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Protecting intangible heritage values through the World Heritage Convention?

The world is scattered with jewels from our collective pasts. From the glittering Mogul mausoleum of the Taj Mahal in the heart of northern India, to the Neolithic stone huts on the remote, windswept island of Orkney in the Outer Hebrides. Material remnants remind us of extinct civilizations, forgotten people and lost worlds. What then of the things for which there are no material remains? What of the memories, ideas, beliefs and events that shaped the lives of these civilizations and of our own? What of this intangible heritage? We can record, preserve and protect for posterity the material leavings; can we do the same for the shadows that form the intangible associations with these places?
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Managing intangible cultural heritage: Competing global and local values

The competition between global and local values is one that is faced on a daily basis by many of us working in heritage management. It is commonly manifest in the potential conflict between professionally ascribed heritage values – based as they are on internationally accepted standards and guidelines – and the values that arise out of community ascriptions that are grounded in local voices, knowledge and uses. This paper considers intangible heritage in the context of such ongoing uses and narratives and the way in which community values are addressed in places that have been formally ‘caught up’ in the World Heritage system. This is addressed in the first instance through the way in which the environment, community and practice remain an important part of the Port Arthur Historic Site in Australia, followed by a discussion of community attachments at Avebury in England.
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Intangible values of Mountain landscapes: Methods and models


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Ramsay, Juliet and Marilyn Truscott. 2005. Intangible values of Mountain landscapes: Methods and models. Historic Environment 18(2): pp. 2.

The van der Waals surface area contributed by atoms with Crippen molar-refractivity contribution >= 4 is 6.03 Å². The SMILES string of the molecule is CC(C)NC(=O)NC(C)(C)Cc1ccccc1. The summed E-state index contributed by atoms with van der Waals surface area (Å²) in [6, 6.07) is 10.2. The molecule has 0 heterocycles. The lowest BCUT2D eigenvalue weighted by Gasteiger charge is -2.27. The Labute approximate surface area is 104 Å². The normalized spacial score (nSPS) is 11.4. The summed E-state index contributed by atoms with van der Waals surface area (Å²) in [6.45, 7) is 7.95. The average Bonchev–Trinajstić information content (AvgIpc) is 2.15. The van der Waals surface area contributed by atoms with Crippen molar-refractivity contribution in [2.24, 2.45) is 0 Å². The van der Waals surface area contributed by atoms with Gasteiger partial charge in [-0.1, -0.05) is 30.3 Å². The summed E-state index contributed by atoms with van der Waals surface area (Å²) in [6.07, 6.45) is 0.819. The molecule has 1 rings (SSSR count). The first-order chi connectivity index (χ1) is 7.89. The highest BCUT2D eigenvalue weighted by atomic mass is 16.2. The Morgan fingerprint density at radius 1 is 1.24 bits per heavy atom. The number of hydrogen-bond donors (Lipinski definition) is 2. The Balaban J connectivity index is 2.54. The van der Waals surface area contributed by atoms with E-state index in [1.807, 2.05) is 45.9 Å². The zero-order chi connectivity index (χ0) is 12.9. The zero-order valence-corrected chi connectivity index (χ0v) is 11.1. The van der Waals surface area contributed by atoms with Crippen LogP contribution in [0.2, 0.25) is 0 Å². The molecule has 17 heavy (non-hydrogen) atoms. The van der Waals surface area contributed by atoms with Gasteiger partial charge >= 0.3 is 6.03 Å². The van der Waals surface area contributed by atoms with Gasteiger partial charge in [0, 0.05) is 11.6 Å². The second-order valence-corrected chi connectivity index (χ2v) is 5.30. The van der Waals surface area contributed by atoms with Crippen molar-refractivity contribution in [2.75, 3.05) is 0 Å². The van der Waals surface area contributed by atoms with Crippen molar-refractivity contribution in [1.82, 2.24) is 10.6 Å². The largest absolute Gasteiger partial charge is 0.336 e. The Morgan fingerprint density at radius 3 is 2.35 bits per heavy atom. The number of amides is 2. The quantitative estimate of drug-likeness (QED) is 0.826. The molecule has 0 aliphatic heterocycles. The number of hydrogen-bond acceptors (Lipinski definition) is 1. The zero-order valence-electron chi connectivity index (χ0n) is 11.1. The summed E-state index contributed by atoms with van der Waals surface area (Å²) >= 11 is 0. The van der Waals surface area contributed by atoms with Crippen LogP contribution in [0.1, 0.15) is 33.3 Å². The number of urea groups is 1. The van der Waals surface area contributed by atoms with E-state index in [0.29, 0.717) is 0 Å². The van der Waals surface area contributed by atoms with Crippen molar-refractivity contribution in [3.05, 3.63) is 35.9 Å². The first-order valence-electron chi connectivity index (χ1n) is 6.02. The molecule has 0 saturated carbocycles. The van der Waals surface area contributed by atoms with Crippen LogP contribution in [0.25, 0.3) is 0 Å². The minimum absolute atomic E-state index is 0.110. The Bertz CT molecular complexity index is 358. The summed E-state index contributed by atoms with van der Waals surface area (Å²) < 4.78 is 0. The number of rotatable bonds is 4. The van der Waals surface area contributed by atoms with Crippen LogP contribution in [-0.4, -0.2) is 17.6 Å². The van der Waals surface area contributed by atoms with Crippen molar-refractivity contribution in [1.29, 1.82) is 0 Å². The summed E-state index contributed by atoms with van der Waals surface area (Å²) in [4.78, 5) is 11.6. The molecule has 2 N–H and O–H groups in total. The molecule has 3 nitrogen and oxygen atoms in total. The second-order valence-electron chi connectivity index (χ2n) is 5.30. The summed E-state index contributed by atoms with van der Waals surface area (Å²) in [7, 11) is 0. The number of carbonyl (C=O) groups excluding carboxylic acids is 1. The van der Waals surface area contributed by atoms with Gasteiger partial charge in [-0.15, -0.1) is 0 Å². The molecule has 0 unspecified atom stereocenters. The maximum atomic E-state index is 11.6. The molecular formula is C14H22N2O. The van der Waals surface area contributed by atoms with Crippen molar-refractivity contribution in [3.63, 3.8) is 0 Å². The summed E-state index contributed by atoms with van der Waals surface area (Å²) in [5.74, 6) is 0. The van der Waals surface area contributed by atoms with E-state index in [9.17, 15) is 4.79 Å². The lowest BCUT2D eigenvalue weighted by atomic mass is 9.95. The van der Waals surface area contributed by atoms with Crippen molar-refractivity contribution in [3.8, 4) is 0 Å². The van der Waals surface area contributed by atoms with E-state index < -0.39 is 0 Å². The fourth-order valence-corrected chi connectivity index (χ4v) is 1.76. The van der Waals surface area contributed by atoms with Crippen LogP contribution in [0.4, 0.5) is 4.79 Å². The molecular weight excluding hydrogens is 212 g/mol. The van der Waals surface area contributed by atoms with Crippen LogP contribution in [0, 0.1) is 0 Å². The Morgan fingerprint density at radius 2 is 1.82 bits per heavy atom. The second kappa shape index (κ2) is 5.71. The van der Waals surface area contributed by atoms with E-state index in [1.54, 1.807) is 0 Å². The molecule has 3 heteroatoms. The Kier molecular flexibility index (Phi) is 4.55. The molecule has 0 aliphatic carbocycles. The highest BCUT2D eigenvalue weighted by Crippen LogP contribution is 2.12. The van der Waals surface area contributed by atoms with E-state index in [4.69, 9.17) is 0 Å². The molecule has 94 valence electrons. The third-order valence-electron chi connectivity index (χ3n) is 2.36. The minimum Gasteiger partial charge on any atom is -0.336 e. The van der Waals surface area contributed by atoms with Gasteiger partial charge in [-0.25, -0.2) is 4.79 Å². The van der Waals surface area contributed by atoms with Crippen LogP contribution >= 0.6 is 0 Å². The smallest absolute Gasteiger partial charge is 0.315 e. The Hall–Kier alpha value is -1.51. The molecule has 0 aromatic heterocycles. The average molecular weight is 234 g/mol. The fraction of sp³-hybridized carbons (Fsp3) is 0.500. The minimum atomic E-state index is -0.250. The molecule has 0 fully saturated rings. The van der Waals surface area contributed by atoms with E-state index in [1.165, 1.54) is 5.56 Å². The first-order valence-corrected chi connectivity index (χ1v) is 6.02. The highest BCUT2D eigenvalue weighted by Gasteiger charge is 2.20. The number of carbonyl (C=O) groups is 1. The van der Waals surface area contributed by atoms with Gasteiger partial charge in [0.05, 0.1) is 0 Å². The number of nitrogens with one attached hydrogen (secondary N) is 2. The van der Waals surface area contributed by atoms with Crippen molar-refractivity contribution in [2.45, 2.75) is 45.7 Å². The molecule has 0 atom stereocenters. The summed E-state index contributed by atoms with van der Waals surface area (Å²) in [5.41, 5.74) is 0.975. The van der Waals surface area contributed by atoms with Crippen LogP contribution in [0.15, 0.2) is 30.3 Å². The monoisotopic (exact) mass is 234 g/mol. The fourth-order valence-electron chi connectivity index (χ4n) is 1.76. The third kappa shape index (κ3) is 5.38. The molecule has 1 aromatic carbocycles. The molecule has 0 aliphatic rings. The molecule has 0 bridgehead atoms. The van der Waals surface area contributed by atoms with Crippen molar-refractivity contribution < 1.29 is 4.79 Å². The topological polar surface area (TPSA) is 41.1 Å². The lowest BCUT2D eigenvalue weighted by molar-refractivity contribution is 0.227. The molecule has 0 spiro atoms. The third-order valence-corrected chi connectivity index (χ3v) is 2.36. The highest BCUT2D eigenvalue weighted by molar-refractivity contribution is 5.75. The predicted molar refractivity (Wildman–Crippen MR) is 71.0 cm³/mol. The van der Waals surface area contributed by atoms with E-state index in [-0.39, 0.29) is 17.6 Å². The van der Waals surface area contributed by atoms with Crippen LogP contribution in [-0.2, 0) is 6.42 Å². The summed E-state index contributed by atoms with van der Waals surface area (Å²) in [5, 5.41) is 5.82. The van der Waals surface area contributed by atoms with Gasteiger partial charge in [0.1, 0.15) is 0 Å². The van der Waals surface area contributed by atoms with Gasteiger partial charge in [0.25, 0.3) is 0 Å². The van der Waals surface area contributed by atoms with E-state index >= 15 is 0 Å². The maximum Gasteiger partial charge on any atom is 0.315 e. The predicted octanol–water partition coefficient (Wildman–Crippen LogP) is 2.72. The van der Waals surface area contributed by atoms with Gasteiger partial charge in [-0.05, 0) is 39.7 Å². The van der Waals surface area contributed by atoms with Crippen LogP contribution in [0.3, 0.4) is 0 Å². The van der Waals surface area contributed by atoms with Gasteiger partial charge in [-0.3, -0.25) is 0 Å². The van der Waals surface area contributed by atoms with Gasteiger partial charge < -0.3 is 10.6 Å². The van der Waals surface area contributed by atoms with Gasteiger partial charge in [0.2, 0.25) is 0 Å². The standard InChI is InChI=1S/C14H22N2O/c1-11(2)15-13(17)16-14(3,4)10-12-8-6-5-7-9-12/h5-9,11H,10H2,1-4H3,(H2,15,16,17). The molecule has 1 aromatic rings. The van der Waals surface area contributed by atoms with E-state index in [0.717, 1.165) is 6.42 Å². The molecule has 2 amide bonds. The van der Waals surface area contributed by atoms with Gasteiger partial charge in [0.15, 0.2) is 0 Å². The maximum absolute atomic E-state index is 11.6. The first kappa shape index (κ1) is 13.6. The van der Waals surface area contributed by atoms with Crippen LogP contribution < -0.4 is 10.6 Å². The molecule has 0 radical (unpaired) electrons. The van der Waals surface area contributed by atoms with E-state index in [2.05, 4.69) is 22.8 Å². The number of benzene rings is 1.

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Intangible Heritage

This volume examines the implications and consequences of the idea of ‘intangible heritage’ to current international academic and policy debates about the meaning and nature of cultural heritage and the management processes developed to protect it. It provides an accessible account of the different ways in which intangible cultural heritage has been defined and managed in both national and international contexts, and aims to facilitate international debate about the meaning, nature and value of not only intangible cultural heritage, but heritage more generally.

Intangible Heritage fills a significant gap in the heritage literature available and represents a significant cross section of ideas and practices associated with intangible cultural heritage. The authors brought together for this volume represent some of the key academics and practitioners working in the area, and discuss research and practices from a range of countries, including: Zimbabwe, Morocco, South Africa, Japan, Australia, United Kingdom, the Netherlands, USA, Brazil and Indonesia, and bring together a range of areas of expertise which include anthropology, law, heritage studies, archaeology, museum studies, folklore, architecture, Indigenous studies and history.
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Drawing a line around a shadow? Preserving intangible cultural heritage values through the World Heritage convention

If we draw a line around a shadow, does this mean that the shadow will not move from where it is initially cast? If we include a place on the World Heritage List for its intangible cultural heritage values, will this prevent those values from diminishing or changing? Intangible cultural heritage value is not an ‘intrinsic quality’ or an ‘inherent meaning’ of a place; it is an ascribed value (Tainter et al. 1983). If the physical fabric of a place is preserved, it will not necessarily preserve the intangible values ascribed to it. Conversely, if a place is destroyed, the intangible heritage values associated with that place may still remain.